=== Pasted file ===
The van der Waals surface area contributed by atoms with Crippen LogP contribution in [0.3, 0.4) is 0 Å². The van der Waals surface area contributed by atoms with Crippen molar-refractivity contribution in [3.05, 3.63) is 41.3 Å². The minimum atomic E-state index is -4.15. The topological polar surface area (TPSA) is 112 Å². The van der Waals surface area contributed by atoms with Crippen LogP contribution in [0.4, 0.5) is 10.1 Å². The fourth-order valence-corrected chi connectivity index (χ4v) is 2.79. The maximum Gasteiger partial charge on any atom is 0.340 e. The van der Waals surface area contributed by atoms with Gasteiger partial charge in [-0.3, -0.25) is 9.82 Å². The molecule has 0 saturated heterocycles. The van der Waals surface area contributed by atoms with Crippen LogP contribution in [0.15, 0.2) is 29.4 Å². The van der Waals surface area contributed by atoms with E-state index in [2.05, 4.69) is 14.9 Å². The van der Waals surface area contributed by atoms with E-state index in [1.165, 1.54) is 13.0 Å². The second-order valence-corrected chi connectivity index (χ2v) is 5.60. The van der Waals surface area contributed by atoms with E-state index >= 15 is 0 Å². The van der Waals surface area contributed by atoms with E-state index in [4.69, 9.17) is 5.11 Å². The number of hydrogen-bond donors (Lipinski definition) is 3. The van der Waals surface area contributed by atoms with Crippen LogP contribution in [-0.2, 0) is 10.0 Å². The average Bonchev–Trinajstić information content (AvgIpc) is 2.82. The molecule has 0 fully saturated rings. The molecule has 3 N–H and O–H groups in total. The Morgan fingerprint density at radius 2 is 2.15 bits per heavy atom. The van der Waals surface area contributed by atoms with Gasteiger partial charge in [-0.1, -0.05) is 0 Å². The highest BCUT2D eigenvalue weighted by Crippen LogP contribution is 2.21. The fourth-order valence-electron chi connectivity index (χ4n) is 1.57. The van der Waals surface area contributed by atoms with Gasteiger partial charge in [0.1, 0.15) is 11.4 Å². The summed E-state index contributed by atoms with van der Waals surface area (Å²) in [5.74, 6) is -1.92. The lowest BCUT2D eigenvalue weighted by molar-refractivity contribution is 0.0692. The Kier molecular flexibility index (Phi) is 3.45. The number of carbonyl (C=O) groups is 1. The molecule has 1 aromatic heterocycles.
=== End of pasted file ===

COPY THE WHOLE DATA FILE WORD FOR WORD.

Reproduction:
The van der Waals surface area contributed by atoms with Crippen LogP contribution in [0.3, 0.4) is 0 Å². The van der Waals surface area contributed by atoms with Crippen molar-refractivity contribution in [3.05, 3.63) is 41.3 Å². The minimum atomic E-state index is -4.15. The topological polar surface area (TPSA) is 112 Å². The van der Waals surface area contributed by atoms with Crippen LogP contribution in [0.4, 0.5) is 10.1 Å². The fourth-order valence-corrected chi connectivity index (χ4v) is 2.79. The maximum Gasteiger partial charge on any atom is 0.340 e. The van der Waals surface area contributed by atoms with Gasteiger partial charge in [-0.3, -0.25) is 9.82 Å². The molecule has 0 saturated heterocycles. The van der Waals surface area contributed by atoms with Crippen LogP contribution in [0.15, 0.2) is 29.4 Å². The van der Waals surface area contributed by atoms with E-state index in [2.05, 4.69) is 14.9 Å². The van der Waals surface area contributed by atoms with E-state index in [1.165, 1.54) is 13.0 Å². The second-order valence-corrected chi connectivity index (χ2v) is 5.60. The van der Waals surface area contributed by atoms with E-state index >= 15 is 0 Å². The van der Waals surface area contributed by atoms with E-state index in [4.69, 9.17) is 5.11 Å². The number of hydrogen-bond donors (Lipinski definition) is 3. The van der Waals surface area contributed by atoms with Crippen LogP contribution in [-0.2, 0) is 10.0 Å². The average Bonchev–Trinajstić information content (AvgIpc) is 2.82. The molecule has 0 fully saturated rings. The molecule has 3 N–H and O–H groups in total. The Morgan fingerprint density at radius 2 is 2.15 bits per heavy atom. The van der Waals surface area contributed by atoms with Gasteiger partial charge in [-0.1, -0.05) is 0 Å². The highest BCUT2D eigenvalue weighted by Crippen LogP contribution is 2.21. The fourth-order valence-electron chi connectivity index (χ4n) is 1.57. The van der Waals surface area contributed by atoms with Gasteiger partial charge in [0.1, 0.15) is 11.4 Å². The summed E-state index contributed by atoms with van der Waals surface area (Å²) in [5.74, 6) is -1.92. The lowest BCUT2D eigenvalue weighted by molar-refractivity contribution is 0.0692. The Kier molecular flexibility index (Phi) is 3.45. The number of carbonyl (C=O) groups is 1. The molecule has 1 aromatic heterocycles.